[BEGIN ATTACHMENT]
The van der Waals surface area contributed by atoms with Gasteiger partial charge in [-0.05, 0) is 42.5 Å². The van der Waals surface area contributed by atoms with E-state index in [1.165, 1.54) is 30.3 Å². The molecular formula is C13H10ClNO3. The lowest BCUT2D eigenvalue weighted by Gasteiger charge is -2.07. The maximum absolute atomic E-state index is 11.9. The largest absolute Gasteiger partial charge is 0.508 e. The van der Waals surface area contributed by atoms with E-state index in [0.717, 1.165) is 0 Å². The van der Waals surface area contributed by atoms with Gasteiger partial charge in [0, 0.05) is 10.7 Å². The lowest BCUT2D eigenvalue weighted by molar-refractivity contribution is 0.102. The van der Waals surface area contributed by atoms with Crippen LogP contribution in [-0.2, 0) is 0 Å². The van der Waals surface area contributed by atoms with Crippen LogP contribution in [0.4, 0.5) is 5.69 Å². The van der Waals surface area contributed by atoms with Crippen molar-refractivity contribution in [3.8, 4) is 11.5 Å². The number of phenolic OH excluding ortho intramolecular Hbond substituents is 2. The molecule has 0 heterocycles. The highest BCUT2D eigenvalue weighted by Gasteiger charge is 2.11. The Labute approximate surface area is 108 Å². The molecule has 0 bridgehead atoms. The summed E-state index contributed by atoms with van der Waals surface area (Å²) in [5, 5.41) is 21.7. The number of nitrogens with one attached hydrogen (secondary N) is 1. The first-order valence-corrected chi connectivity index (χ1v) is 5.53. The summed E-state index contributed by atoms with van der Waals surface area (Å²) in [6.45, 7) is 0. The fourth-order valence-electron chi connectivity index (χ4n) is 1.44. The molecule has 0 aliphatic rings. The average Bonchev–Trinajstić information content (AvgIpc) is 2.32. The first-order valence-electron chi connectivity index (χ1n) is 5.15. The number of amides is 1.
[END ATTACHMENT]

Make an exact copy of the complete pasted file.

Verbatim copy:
The van der Waals surface area contributed by atoms with Gasteiger partial charge in [-0.05, 0) is 42.5 Å². The van der Waals surface area contributed by atoms with E-state index in [1.165, 1.54) is 30.3 Å². The molecular formula is C13H10ClNO3. The lowest BCUT2D eigenvalue weighted by Gasteiger charge is -2.07. The maximum absolute atomic E-state index is 11.9. The largest absolute Gasteiger partial charge is 0.508 e. The van der Waals surface area contributed by atoms with E-state index in [0.717, 1.165) is 0 Å². The van der Waals surface area contributed by atoms with Gasteiger partial charge in [0, 0.05) is 10.7 Å². The lowest BCUT2D eigenvalue weighted by molar-refractivity contribution is 0.102. The van der Waals surface area contributed by atoms with Crippen LogP contribution in [-0.2, 0) is 0 Å². The van der Waals surface area contributed by atoms with Crippen LogP contribution in [0.4, 0.5) is 5.69 Å². The van der Waals surface area contributed by atoms with Crippen molar-refractivity contribution in [3.8, 4) is 11.5 Å². The number of phenolic OH excluding ortho intramolecular Hbond substituents is 2. The molecule has 0 heterocycles. The highest BCUT2D eigenvalue weighted by Gasteiger charge is 2.11. The Labute approximate surface area is 108 Å². The molecule has 0 bridgehead atoms. The summed E-state index contributed by atoms with van der Waals surface area (Å²) in [5, 5.41) is 21.7. The number of nitrogens with one attached hydrogen (secondary N) is 1. The first-order valence-corrected chi connectivity index (χ1v) is 5.53. The summed E-state index contributed by atoms with van der Waals surface area (Å²) in [6.45, 7) is 0. The fourth-order valence-electron chi connectivity index (χ4n) is 1.44. The molecule has 0 aliphatic rings. The average Bonchev–Trinajstić information content (AvgIpc) is 2.32. The first-order valence-electron chi connectivity index (χ1n) is 5.15. The number of amides is 1.